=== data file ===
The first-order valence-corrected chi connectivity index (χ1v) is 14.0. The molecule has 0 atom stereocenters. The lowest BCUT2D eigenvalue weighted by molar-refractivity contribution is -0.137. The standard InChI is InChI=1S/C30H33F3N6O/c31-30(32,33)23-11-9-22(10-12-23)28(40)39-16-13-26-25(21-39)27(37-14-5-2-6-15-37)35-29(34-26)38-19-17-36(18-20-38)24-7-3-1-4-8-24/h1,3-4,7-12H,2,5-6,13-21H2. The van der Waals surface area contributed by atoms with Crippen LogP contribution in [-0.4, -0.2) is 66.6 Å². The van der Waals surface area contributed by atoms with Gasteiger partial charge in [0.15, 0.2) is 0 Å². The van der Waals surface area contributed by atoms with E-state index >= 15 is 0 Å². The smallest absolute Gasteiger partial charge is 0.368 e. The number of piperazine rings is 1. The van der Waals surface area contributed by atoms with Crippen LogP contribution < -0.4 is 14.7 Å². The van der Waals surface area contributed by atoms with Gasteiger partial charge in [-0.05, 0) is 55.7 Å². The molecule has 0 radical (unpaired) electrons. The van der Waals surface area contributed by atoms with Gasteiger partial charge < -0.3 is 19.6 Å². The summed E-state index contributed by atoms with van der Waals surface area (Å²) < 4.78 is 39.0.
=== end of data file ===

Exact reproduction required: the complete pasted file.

The first-order valence-corrected chi connectivity index (χ1v) is 14.0. The molecule has 0 atom stereocenters. The lowest BCUT2D eigenvalue weighted by molar-refractivity contribution is -0.137. The standard InChI is InChI=1S/C30H33F3N6O/c31-30(32,33)23-11-9-22(10-12-23)28(40)39-16-13-26-25(21-39)27(37-14-5-2-6-15-37)35-29(34-26)38-19-17-36(18-20-38)24-7-3-1-4-8-24/h1,3-4,7-12H,2,5-6,13-21H2. The van der Waals surface area contributed by atoms with Crippen LogP contribution in [-0.4, -0.2) is 66.6 Å². The van der Waals surface area contributed by atoms with Gasteiger partial charge in [0.15, 0.2) is 0 Å². The van der Waals surface area contributed by atoms with E-state index >= 15 is 0 Å². The smallest absolute Gasteiger partial charge is 0.368 e. The number of piperazine rings is 1. The van der Waals surface area contributed by atoms with Crippen LogP contribution < -0.4 is 14.7 Å². The van der Waals surface area contributed by atoms with Gasteiger partial charge in [-0.05, 0) is 55.7 Å². The molecule has 0 radical (unpaired) electrons. The van der Waals surface area contributed by atoms with Gasteiger partial charge < -0.3 is 19.6 Å². The summed E-state index contributed by atoms with van der Waals surface area (Å²) < 4.78 is 39.0.